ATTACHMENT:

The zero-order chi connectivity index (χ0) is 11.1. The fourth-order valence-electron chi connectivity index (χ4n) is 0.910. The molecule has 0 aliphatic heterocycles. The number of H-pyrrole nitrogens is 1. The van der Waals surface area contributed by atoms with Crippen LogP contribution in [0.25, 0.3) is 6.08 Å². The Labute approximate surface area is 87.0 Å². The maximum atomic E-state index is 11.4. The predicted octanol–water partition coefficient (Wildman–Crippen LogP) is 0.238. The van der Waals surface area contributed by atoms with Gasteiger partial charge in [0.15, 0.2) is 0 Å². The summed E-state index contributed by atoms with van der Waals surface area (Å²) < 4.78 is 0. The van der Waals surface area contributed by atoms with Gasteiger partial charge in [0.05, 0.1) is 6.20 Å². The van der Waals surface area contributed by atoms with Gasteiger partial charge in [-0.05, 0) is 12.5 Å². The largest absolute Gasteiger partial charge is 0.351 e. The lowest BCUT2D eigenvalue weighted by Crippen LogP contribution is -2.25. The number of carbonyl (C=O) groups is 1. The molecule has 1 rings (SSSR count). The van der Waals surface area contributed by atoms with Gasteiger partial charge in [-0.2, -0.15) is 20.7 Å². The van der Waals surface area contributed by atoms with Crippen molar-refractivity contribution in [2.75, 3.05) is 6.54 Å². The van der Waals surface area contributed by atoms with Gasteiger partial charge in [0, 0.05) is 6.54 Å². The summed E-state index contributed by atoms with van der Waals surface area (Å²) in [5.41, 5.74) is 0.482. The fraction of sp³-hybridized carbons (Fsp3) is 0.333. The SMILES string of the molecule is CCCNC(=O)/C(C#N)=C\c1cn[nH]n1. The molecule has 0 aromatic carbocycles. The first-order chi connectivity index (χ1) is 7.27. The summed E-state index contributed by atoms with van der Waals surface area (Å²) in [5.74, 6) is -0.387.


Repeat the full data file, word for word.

The zero-order chi connectivity index (χ0) is 11.1. The fourth-order valence-electron chi connectivity index (χ4n) is 0.910. The molecule has 0 aliphatic heterocycles. The number of H-pyrrole nitrogens is 1. The van der Waals surface area contributed by atoms with Crippen LogP contribution in [0.25, 0.3) is 6.08 Å². The Labute approximate surface area is 87.0 Å². The maximum atomic E-state index is 11.4. The predicted octanol–water partition coefficient (Wildman–Crippen LogP) is 0.238. The van der Waals surface area contributed by atoms with Gasteiger partial charge in [0.15, 0.2) is 0 Å². The summed E-state index contributed by atoms with van der Waals surface area (Å²) < 4.78 is 0. The van der Waals surface area contributed by atoms with Gasteiger partial charge in [0.05, 0.1) is 6.20 Å². The van der Waals surface area contributed by atoms with Gasteiger partial charge in [-0.05, 0) is 12.5 Å². The largest absolute Gasteiger partial charge is 0.351 e. The lowest BCUT2D eigenvalue weighted by Crippen LogP contribution is -2.25. The number of carbonyl (C=O) groups is 1. The molecule has 1 rings (SSSR count). The van der Waals surface area contributed by atoms with Gasteiger partial charge in [-0.2, -0.15) is 20.7 Å². The van der Waals surface area contributed by atoms with Crippen molar-refractivity contribution in [2.75, 3.05) is 6.54 Å². The van der Waals surface area contributed by atoms with Gasteiger partial charge in [0, 0.05) is 6.54 Å². The summed E-state index contributed by atoms with van der Waals surface area (Å²) in [5.41, 5.74) is 0.482. The fraction of sp³-hybridized carbons (Fsp3) is 0.333. The SMILES string of the molecule is CCCNC(=O)/C(C#N)=C\c1cn[nH]n1. The molecule has 0 aromatic carbocycles. The first-order chi connectivity index (χ1) is 7.27. The summed E-state index contributed by atoms with van der Waals surface area (Å²) in [5.74, 6) is -0.387.